By Craig Malisow
By Jeff Balke
By Angelica Leicht
By Jeff Balke
By Sean Pendergast
By Sean Pendergast
By Jeff Balke
By Ben DuBose
He claims to have been one of the first wholesalers of wigs and hairpieces. Hairdressers wondered why they should sell hair that doesn't grow, and Weaver coolly explained that each wig-buyer would then have two heads of hair to style. With this approach, he was making $4,000 a week in 1965, he said, driving a new car, playing a lot of golf. Then Monsanto came along with synthetic hair, and his wig market went bust.
After that, Weaver learned the United States eats a lot of cashews but doesn't grow any. He tried to sell investors on the idea of cashew groves in Belize. He thought maybe he'd get rich on cashews, but something happened, and he didn't.
Then he learned tequila is made from cactus, and he hatched the idea of a 100,000-acre cactus farm in Mexico. This was before Jimmy Buffett's "Margaritaville" made tequila famous. Weaver thought maybe he'd get rich on cactuses, but something happened, and he didn't.
By the 1970s, Weaver was living in Phoenix, selling real estate. Not the pedestrian split-level-home-with-the-sign-in-the-yard stuff. Weaver craved challenge: he would invite pleasant strangers to dinner, sip wine with them, make friends with them, and by the time dessert came around, he would have made them a fabulous deal on a piece of land 1,000 miles away. All this he would do for people he hardly knew.
"I sold this one guy some real estate down in Florida," he says, "and he went down there and found some land on it -- that's a joke!"
It was during this time that Gene Weaver met the love of his life. If you think his dad can sell, you should have met his mother, said their son. Eventually, she became a renowned seller of encyclopedias, but at the time, as Gene the Second explains, "she was really good at selling real estate, and he was, too, and so it was inevitable, I guess, that they meet."
Maybe they motivated people to do what they might not otherwise have done, Weaver admits, but that's what sales is all about, and it was all legal and ethical. He lived well for a time, but then the people who would buy faraway land gradually turned their interest to time-sharing condos, and about then, Weaver got out of real estate.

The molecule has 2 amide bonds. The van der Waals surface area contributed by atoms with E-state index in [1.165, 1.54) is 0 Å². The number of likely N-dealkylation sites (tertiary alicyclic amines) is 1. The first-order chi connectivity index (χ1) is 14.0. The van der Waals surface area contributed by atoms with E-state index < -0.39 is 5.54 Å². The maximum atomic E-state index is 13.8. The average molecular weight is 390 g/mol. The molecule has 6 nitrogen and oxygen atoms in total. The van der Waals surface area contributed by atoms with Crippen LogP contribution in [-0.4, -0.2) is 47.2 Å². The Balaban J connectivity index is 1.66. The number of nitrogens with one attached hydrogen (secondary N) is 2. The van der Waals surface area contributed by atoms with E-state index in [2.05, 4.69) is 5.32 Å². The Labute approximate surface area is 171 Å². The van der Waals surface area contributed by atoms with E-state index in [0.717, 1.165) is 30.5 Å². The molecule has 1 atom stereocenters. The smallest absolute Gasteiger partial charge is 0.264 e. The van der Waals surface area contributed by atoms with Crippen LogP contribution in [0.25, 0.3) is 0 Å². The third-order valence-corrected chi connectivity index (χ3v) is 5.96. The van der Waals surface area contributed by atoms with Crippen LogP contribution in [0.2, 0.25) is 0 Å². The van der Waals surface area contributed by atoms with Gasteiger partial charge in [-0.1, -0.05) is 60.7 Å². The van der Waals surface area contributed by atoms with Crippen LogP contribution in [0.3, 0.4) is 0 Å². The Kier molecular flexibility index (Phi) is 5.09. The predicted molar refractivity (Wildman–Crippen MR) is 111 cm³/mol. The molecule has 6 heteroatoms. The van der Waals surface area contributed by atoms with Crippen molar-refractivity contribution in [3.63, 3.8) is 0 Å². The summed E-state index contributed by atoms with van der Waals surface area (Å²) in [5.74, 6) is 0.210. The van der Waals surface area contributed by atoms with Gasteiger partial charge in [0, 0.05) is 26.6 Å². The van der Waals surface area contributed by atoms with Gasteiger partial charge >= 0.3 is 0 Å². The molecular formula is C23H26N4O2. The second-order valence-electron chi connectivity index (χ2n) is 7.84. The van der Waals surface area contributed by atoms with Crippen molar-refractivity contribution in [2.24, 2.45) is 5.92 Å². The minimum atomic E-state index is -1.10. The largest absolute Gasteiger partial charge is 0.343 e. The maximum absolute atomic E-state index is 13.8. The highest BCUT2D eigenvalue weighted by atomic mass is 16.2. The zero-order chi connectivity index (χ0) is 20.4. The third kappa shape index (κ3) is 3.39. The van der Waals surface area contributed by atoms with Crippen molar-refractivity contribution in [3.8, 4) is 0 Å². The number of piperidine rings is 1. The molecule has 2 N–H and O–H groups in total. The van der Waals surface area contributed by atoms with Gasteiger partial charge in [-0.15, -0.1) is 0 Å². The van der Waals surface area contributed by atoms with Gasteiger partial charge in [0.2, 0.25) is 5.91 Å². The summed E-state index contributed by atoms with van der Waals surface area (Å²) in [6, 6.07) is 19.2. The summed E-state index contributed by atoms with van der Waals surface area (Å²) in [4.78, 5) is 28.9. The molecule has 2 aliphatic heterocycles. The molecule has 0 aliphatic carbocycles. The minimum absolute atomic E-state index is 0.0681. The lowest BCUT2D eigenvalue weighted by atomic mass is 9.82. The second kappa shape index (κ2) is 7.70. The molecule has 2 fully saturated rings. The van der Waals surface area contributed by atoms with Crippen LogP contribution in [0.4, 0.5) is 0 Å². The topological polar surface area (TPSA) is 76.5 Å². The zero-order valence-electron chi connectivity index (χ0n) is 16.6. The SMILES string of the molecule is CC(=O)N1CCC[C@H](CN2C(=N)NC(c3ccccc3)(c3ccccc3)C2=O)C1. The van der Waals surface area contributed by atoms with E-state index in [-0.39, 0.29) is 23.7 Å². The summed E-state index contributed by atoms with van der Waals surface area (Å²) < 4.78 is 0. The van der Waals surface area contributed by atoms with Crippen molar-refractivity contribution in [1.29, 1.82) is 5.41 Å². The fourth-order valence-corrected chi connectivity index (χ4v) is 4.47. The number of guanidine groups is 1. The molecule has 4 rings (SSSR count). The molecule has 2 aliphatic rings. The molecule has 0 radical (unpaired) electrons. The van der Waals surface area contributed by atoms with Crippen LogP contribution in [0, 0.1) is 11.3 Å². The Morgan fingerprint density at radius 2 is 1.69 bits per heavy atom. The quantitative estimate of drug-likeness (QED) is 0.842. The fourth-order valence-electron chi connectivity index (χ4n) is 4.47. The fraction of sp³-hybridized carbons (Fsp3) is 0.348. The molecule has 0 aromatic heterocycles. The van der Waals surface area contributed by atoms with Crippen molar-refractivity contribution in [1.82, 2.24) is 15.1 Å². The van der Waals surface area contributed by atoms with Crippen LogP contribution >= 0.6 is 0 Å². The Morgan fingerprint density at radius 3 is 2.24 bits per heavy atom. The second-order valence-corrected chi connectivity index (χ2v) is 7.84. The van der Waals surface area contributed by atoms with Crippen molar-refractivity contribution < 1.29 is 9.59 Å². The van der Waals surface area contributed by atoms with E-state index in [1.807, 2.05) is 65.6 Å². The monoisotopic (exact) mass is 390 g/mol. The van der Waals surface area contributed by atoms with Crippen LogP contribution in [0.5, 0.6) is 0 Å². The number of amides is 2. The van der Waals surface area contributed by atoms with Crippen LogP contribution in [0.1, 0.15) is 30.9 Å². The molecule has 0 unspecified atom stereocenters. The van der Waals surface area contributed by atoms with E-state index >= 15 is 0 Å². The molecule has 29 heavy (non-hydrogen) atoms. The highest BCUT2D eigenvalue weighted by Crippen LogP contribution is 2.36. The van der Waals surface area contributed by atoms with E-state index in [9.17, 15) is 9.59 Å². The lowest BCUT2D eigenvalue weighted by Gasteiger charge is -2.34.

Turbeville, the current prosecutor, notes that until 20 years ago, when consumer crime divisions were created across the country, bad business deals were usually resolved in the civil courts. Nonetheless, as though in testimony to his fundamental good nature, Weaver likes to point out that he never went to prison until he was 40 years old. That was about the time he stumbled on the earthworm.
An actual worm industry exists in the United States now, and out in Oregon, a fellow named Red McClaren claims to be the largest worm farmer in the world. But worm people and snail people are like cats and dogs to each other, and McClaren wouldn't discuss any worm-snail connection.
"The worm is a legitimate animal," he declared. "I've worked a lifetime to clean up the worm industry, and now you come along and want to dig up dirt. Why? Why?"
If it has never exactly been a clean business, the worm trade certainly reached a level of prominence back in the '70s, after word got out that the president of the United States, a peanut farmer, had an uncle who was a worm farmer. There was a lot to read about worms after that, and Weaver was enchanted. "Everyone was hotter than hell about the environment," he says, and people had begun growing worms for purposes other than catching fish. Weaver saw an opportunity and came to Houston as proprietor of Worm Enterprises.
Selling worms would seem a daunting prospect, even to someone of Gene Weaver's talents, but it turned out to be the biggest deal he was ever involved in. People, it seemed, would buy anything.
He dealt in the Little Red Wiggler. In organic-farming magazines, he advertised worm-growing kits and said that if people would grow these wigglers, he would buy them back at $2.50 a pound.
Most of the records from the worm case have been destroyed by now, and the people involved have only vague recollections of it, but Weaver says he did in fact buy the worms back. He packed them in boxes and sold them to organic nurseries, where they would be displayed between the praying mantis eggs and the ladybugs. On the top of the box was a picture of an earthworm with a hat on and a straw in its mouth, and the words, "Digger Dan the Earthworm Man -- Makes Your Garden Grow Organically."
The business took in $3 million over three years, he said, and there were 16 offices around the country. Weaver began dreaming of subsidiaries, and as a result of these dreams, he opened Can of Worms Inc.
"This was going to be like the Pet Rock," he remembers. "It was a funny, ha-ha deal."
He was going to sell the cans of worms with worm jokes, worm recipes (Harvey Wormbangers) and worm T-shirts ("I got worms"). There would even be a worm racetrack. He got his worm growers to invest in the enterprise and promised them handsome returns. When the money didn't come, when Weaver didn't return, they filed charges.